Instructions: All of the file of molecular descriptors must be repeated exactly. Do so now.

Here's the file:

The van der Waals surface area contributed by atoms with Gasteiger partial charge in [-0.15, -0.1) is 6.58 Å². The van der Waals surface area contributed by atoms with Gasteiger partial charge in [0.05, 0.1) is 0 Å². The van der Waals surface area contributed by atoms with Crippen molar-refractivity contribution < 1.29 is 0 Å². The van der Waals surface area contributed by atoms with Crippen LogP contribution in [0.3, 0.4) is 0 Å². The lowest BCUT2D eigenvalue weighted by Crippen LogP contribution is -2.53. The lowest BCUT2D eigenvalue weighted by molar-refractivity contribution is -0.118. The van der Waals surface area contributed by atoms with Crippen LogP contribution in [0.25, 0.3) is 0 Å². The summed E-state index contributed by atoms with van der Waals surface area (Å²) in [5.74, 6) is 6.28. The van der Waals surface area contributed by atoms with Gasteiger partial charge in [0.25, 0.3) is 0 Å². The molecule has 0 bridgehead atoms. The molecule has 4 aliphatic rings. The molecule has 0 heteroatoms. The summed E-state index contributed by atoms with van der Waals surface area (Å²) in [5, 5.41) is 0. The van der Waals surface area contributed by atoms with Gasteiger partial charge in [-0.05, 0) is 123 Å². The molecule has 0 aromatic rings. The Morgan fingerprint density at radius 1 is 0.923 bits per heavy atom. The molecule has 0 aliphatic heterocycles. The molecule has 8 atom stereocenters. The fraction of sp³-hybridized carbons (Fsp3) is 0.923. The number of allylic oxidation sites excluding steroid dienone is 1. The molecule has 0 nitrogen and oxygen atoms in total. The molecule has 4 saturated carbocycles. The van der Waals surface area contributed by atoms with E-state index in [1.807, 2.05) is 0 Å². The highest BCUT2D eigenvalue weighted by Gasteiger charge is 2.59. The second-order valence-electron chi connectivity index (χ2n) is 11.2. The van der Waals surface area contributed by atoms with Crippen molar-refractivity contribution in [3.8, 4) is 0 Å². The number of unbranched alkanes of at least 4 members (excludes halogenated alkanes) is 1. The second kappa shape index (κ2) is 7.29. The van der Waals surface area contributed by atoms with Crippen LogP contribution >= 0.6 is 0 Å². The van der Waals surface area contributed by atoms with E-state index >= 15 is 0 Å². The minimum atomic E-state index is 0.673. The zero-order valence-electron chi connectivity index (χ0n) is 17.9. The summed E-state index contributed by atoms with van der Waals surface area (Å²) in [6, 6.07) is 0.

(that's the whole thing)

The van der Waals surface area contributed by atoms with Gasteiger partial charge in [-0.15, -0.1) is 6.58 Å². The van der Waals surface area contributed by atoms with Gasteiger partial charge in [0.05, 0.1) is 0 Å². The van der Waals surface area contributed by atoms with Crippen molar-refractivity contribution < 1.29 is 0 Å². The van der Waals surface area contributed by atoms with Crippen LogP contribution in [0.3, 0.4) is 0 Å². The lowest BCUT2D eigenvalue weighted by Crippen LogP contribution is -2.53. The lowest BCUT2D eigenvalue weighted by molar-refractivity contribution is -0.118. The van der Waals surface area contributed by atoms with Crippen LogP contribution in [0.25, 0.3) is 0 Å². The summed E-state index contributed by atoms with van der Waals surface area (Å²) in [5.74, 6) is 6.28. The van der Waals surface area contributed by atoms with Gasteiger partial charge in [0.25, 0.3) is 0 Å². The molecule has 0 bridgehead atoms. The molecule has 4 aliphatic rings. The molecule has 0 heteroatoms. The summed E-state index contributed by atoms with van der Waals surface area (Å²) in [5, 5.41) is 0. The van der Waals surface area contributed by atoms with Gasteiger partial charge in [-0.05, 0) is 123 Å². The molecule has 0 aromatic rings. The Morgan fingerprint density at radius 1 is 0.923 bits per heavy atom. The molecule has 0 aliphatic heterocycles. The molecule has 8 atom stereocenters. The fraction of sp³-hybridized carbons (Fsp3) is 0.923. The number of allylic oxidation sites excluding steroid dienone is 1. The molecule has 0 nitrogen and oxygen atoms in total. The molecule has 4 saturated carbocycles. The van der Waals surface area contributed by atoms with E-state index in [1.807, 2.05) is 0 Å². The highest BCUT2D eigenvalue weighted by Gasteiger charge is 2.59. The second-order valence-electron chi connectivity index (χ2n) is 11.2. The van der Waals surface area contributed by atoms with Crippen molar-refractivity contribution in [3.8, 4) is 0 Å². The number of unbranched alkanes of at least 4 members (excludes halogenated alkanes) is 1. The second kappa shape index (κ2) is 7.29. The van der Waals surface area contributed by atoms with Crippen LogP contribution >= 0.6 is 0 Å². The van der Waals surface area contributed by atoms with E-state index >= 15 is 0 Å². The minimum atomic E-state index is 0.673. The zero-order valence-electron chi connectivity index (χ0n) is 17.9. The summed E-state index contributed by atoms with van der Waals surface area (Å²) in [6, 6.07) is 0.